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"Oh, that was 10 years ago," I sheepishly explained. "It's much improved now."
Truman wasn't sure he believed my promises until I explained that a year ago, Ken and Cindy McClain hired larger-than-life chef Marshall Roth, who had overseen the kitchens at several Power & Light District restaurants, to serve as executive corporate chef for their mini empire of Independence establishments (the others are Café Verona and Square Pizza). A lot of people, including me, shook their heads at the idea of the young, wildly creative Roth teaming up with the hands-on McClains. But the partnership apparently has been successful. Roth works with the head chef at each restaurant, designing menus and visual presentations for each dish. "But the McClains," Roth explained to me later, "have the last word on everything."
The current menu is solidly Midwestern — steaks, lamb, pork chops, seafood and salads — but Roth's eccentric sensibility is all over the place, starting with his clever spin on fried shrimp as an appetizer: jumbo shrimp dipped in a light tempura batter, rolled in sugary Rice Krispies cereal, then fried and skewered on bamboo sticks. They looked fantastic and were addictive, dipped in a hot-sweet chili sauce.
I was less enthralled by Ophelia's chips — a plate of tissue-thin, homemade potato chips made with both Idaho spuds and sweet potatoes, the latter inexplicably dusted with sugar and served with a gloppy toasted onion dip. "This is not a marriage that works," Truman clucked.
I'd considered ordering that night's potage du jour, but the description suggested that it had one too many ingredients for moi: potatoes, leeks, peas, cream, and God only knows what else. So I settled on the pretty salad of soft Bibb lettuce with blue-cheese crumbles, pecans and a lovely creamy onion vinaigrette. Truman liked his cold wedge of iceberg lettuce dripping with Thousand Island dressing and stacked with large slices of crispy bacon and hard-boiled egg. After that, he had to choose his entrée carefully.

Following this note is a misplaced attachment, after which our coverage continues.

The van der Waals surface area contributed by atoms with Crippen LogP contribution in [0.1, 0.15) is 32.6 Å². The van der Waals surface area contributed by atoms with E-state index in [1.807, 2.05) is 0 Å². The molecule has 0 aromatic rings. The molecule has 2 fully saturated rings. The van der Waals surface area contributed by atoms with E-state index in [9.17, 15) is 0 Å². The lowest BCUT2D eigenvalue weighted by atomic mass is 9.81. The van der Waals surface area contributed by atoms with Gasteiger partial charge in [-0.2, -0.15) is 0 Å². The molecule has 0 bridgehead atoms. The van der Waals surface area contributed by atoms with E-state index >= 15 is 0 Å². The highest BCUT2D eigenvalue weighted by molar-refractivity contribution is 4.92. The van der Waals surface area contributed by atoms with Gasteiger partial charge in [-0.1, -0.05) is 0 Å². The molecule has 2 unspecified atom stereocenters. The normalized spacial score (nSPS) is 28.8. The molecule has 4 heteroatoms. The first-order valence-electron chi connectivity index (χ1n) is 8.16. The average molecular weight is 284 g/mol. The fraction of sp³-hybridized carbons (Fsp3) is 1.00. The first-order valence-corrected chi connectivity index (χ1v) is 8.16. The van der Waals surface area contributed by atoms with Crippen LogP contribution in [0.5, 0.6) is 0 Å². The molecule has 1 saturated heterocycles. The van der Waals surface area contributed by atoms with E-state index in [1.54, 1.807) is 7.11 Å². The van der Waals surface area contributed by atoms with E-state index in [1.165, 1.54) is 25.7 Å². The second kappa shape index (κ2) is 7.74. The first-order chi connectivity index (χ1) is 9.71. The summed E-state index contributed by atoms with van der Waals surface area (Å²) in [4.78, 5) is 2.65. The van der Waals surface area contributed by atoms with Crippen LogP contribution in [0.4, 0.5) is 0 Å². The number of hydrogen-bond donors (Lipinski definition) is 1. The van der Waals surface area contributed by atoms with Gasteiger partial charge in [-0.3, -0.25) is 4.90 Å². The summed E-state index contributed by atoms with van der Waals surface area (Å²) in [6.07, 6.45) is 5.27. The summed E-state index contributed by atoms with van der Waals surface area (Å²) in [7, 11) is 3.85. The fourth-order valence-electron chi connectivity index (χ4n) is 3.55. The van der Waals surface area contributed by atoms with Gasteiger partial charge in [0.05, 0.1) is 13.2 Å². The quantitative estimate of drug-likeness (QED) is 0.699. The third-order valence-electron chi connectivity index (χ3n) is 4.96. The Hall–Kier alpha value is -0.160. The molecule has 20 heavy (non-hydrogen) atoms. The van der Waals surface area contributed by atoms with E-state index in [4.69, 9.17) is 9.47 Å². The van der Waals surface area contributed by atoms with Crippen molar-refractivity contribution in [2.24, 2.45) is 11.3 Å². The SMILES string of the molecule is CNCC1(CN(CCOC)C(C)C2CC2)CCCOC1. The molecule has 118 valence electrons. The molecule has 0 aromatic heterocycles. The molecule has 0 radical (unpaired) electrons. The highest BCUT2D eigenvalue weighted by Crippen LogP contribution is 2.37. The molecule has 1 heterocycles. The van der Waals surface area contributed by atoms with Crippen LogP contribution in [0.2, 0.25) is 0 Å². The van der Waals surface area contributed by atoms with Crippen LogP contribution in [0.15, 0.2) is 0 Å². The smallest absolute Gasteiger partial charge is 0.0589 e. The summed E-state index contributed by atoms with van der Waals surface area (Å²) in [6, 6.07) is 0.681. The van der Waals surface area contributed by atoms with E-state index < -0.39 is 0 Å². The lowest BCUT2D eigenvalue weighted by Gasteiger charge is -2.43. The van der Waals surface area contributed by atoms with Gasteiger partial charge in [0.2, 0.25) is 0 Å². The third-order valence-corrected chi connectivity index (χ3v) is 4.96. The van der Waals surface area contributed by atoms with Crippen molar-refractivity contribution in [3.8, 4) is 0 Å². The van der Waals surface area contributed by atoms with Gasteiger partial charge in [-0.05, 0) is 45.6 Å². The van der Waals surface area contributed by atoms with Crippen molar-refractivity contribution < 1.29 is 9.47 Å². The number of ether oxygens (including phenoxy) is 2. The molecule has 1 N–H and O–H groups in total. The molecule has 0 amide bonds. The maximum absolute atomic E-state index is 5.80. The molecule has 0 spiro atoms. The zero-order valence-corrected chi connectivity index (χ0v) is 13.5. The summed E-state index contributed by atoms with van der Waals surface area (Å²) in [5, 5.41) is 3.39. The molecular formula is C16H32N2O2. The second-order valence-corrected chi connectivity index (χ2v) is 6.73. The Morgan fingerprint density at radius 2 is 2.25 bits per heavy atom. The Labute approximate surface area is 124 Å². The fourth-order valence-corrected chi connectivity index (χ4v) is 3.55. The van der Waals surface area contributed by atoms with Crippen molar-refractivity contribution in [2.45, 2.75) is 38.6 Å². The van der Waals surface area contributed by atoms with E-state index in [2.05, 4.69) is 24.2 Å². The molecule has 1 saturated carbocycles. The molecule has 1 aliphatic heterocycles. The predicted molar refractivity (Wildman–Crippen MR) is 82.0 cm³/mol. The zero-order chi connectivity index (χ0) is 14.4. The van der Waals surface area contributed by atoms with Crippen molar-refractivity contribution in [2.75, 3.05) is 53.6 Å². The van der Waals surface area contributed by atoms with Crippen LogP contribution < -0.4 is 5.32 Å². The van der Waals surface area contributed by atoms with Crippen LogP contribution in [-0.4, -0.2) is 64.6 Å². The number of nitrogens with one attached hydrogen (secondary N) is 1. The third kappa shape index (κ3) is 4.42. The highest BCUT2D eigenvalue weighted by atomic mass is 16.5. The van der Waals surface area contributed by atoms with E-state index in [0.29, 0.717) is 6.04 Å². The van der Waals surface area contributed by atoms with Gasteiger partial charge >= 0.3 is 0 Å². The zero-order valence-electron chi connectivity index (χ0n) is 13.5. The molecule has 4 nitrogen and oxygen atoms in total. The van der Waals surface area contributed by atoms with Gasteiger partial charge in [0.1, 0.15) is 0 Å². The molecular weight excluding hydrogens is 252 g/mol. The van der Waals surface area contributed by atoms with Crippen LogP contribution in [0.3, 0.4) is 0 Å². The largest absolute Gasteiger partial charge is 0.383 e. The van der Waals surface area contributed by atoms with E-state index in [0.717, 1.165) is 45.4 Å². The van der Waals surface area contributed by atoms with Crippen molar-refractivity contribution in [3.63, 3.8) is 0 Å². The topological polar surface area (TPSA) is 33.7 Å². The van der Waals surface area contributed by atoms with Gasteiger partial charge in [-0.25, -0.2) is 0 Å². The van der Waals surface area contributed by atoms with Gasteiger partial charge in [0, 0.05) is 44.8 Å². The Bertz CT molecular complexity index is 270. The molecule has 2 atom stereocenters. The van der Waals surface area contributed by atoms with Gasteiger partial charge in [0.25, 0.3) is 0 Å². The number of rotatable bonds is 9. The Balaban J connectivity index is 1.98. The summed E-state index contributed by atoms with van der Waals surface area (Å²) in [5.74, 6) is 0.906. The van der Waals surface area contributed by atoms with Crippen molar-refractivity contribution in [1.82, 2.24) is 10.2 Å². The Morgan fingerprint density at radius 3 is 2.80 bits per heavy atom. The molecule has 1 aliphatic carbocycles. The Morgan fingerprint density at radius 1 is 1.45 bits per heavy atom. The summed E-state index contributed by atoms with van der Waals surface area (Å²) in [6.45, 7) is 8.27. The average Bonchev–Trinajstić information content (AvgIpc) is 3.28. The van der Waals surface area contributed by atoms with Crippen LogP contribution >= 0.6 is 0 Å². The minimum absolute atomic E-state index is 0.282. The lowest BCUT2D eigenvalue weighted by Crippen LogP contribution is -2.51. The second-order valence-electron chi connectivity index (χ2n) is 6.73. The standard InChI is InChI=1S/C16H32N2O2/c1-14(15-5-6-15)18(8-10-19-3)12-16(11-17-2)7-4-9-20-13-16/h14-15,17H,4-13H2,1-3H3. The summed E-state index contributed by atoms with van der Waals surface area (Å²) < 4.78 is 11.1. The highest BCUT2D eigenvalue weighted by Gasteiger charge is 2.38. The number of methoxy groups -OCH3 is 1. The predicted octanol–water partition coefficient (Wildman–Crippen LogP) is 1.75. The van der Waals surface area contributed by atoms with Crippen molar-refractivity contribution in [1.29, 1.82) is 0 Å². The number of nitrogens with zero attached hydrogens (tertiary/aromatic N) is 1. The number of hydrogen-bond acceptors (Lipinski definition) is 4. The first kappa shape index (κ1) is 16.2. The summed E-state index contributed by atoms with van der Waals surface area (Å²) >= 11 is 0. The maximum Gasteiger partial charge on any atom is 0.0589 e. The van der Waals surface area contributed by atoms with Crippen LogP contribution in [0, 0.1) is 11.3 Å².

"Since I'm planning on dessert," Truman whispered, "I'm ordering something from the 'Spa Menu' category."
There are three possibilities in that group, all seafood. He decided on the Italian seafood stew, a delicately light cioppino made with superb hand-rolled noodles, shrimp, scallops, crab and grouper in a supple lemon-saffron broth. While he went to work on that, I gazed on the most breathtaking grilled pork chop I'd ever seen: a succulent double chop glazed with a caramel cranberry-apple sauce (not as sweet as it sounds, thank goodness) atop layers of roasted potatoes and caramelized apple slices, topped with matchsticks made from a tart Granny Smith apple and, finally, a jaunty pile of spicy sprouts. I gave Truman a tiny piece and enjoyed the rest of the giant chop myself; it was out of this world.
Also otherworldly were the beautiful delicacies on pastry chef Laura Comers' dessert tray. Comers, who has sterling credentials (Bluestem, 40 Sardines) will soon run a complete bakery for the McClains, but for now she makes the sweets for all of their restaurants. That night's offerings: a rose-petal flan; a Key-lime and white-chocolate parfait; and a moist, delectable Mexican tres leches cake, which Comers bakes as a hat-shaped timbale.
I couldn't resist the luscious dark-chocolate tart, flavored with just a hint of fresh mint and grapefruit, topped with a spoonful of whipped cream deftly flavored with orange. It was heavenly.
"So what do you think now?" Truman asked, after I paid the bill and we got up to leave. I tried to think of a line from Hamlet, but nothing perfect enough came to mind. Let's just say all's well.